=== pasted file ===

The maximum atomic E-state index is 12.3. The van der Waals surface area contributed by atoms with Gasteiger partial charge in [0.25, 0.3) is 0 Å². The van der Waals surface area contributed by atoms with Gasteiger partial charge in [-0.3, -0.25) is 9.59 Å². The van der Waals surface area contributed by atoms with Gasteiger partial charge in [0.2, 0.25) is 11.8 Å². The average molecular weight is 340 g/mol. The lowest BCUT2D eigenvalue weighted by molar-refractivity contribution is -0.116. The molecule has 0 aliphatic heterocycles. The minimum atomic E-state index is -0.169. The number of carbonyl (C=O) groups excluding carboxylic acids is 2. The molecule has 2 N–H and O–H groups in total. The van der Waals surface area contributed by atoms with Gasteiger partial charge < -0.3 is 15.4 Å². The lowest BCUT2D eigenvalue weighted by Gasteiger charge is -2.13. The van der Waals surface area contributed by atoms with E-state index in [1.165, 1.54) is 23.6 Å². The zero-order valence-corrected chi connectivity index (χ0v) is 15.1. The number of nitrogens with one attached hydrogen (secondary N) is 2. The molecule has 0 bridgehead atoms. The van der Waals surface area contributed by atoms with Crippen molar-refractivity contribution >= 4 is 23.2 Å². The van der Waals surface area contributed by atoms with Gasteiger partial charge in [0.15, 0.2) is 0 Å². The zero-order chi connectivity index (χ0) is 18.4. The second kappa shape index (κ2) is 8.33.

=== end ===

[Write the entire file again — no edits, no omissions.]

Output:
The maximum atomic E-state index is 12.3. The van der Waals surface area contributed by atoms with Gasteiger partial charge in [0.25, 0.3) is 0 Å². The van der Waals surface area contributed by atoms with Gasteiger partial charge in [-0.3, -0.25) is 9.59 Å². The van der Waals surface area contributed by atoms with Gasteiger partial charge in [0.2, 0.25) is 11.8 Å². The average molecular weight is 340 g/mol. The lowest BCUT2D eigenvalue weighted by molar-refractivity contribution is -0.116. The molecule has 0 aliphatic heterocycles. The minimum atomic E-state index is -0.169. The number of carbonyl (C=O) groups excluding carboxylic acids is 2. The molecule has 2 N–H and O–H groups in total. The van der Waals surface area contributed by atoms with Gasteiger partial charge < -0.3 is 15.4 Å². The lowest BCUT2D eigenvalue weighted by Gasteiger charge is -2.13. The van der Waals surface area contributed by atoms with E-state index in [1.165, 1.54) is 23.6 Å². The zero-order valence-corrected chi connectivity index (χ0v) is 15.1. The number of nitrogens with one attached hydrogen (secondary N) is 2. The molecule has 0 bridgehead atoms. The van der Waals surface area contributed by atoms with Crippen molar-refractivity contribution >= 4 is 23.2 Å². The van der Waals surface area contributed by atoms with Gasteiger partial charge in [0.15, 0.2) is 0 Å². The zero-order chi connectivity index (χ0) is 18.4. The second kappa shape index (κ2) is 8.33.